At the beginning of our delegation we met with a number of groups in Cochabamba. That city is well known in the anti-corporate globalization movement as the city that defeated Bechtel Corporation’s effort to gain commercial control of its water supply. For Bechtel, the largest construction and engineering company and the fourth largest privately held corporation in the United States, Cochabamba was the test case for its objective to monopolize control of the world’s water supply. In 2000 and 2002, Cochabambans militantly resisted Bechtel’s efforts, which were supported by the then Bolivian government of strongman Hugo Banzer. At great loss of life and injury, the people ejected Bechtel from their city. Interestingly, the Wikipedia entry on Bechtel currently says nothing about water when it talks about its oil, gas, and other international holdings.
The people of Cochabamba take great pride in their revolutionary success and view it as paving the way for Evo Morales’ 2005 presidential victory. I was most impressed by the Red TINKU (Meeting and Exchange Network in Quechua), which maintains a permanent presence in the city plaza, which was ground zero for what is known as the “water wars.” For me it was an incredible experience to observe an evening educational forum they held on the square; something they do every evening. With butcher paper and magic markers one of the group’s leaders discussed the thesis, “The process of change in the context of the elections.” The presenter led 50 or so attentive residents through the antecedents of the election including the water wars, the gas war, the 1952 revolution, etc. demonstrating that elections don’t just happen, but are the result of historical struggle and pointing out that Cochabambans have played an outsized role in that struggle. This is how mass movements are built through the popular, political, and revolutionary education of ordinary people. Perhaps there are places in the U.S. where this kind of grassroots education process is taking place, but I’m not aware of them. The Occupy Movement made a start at it, before the U.S. government coordinated its violent disruption. If we are going to achieve transformational change in the U.S., this is one of the tools activists need to add to the toolbox.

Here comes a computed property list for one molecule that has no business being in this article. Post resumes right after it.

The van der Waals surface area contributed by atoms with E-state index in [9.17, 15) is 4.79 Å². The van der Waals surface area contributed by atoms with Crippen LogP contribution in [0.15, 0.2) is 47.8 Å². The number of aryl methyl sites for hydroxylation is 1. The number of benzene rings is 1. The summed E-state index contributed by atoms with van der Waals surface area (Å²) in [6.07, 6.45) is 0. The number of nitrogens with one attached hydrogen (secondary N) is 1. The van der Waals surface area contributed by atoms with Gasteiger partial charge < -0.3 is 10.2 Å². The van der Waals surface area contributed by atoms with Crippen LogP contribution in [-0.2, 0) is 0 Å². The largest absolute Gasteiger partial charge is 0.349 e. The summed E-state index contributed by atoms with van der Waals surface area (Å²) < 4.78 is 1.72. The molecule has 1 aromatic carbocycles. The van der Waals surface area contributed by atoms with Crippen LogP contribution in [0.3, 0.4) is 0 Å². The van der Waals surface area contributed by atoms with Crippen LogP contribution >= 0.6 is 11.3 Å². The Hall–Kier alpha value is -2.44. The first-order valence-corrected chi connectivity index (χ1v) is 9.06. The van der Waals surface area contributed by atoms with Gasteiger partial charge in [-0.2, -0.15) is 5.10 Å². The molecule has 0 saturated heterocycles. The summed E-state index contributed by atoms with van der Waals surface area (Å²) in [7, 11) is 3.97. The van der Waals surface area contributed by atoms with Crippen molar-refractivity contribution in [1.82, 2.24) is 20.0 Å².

One can’t write about Bolivia without discussing coca, the bush from whose leaves cocaine is manufactured. Evo Morales rose to political prominence as head of the coca growers union and coca is an ancient crop, tightly bound to indigenous culture for its medicinal qualities to help one cope with the high altitude, hunger, and a raft of other health issues. I can attest personally to its medicinal qualities. I never was able to adjust to the altitudes of 4,000+ meters (12,500+ feet). In La Paz, the Venezuelan embassy generously provided an oxygen tank for me after the hotel wanted to charge $400 USD for one. When we were out and about, I drank gallons of coca tea and often chewed coca leaves, without which I would have been immobilized. The tea and leaves didn’t make me “high.” Their use did not have any noticeable impact other than to allow me to function at that altitude.
The United States labels Bolivia as “uncooperative” with its militarized Drug War that has spread death and misery through the “cooperative” countries of Latin America. Bolivia has instead charted an effective and rational campaign to cut the illegal drug supply chain. We visited Chapare, an area of Cochabama province consisting of mostly upland valley rainforest around the Chapare River, an Amazon tributary. It is an ideal climate for growing coca and was the center of violent conflicts until the Morales government kicked out the U.S. DEA and implemented a crop substitution and economic diversification plan, enforced by the coca growers themselves. According to presentations we received, this policy produces just enough coca for domestic use and has all but eliminated the illegal market causing the drug cartels to move elsewhere.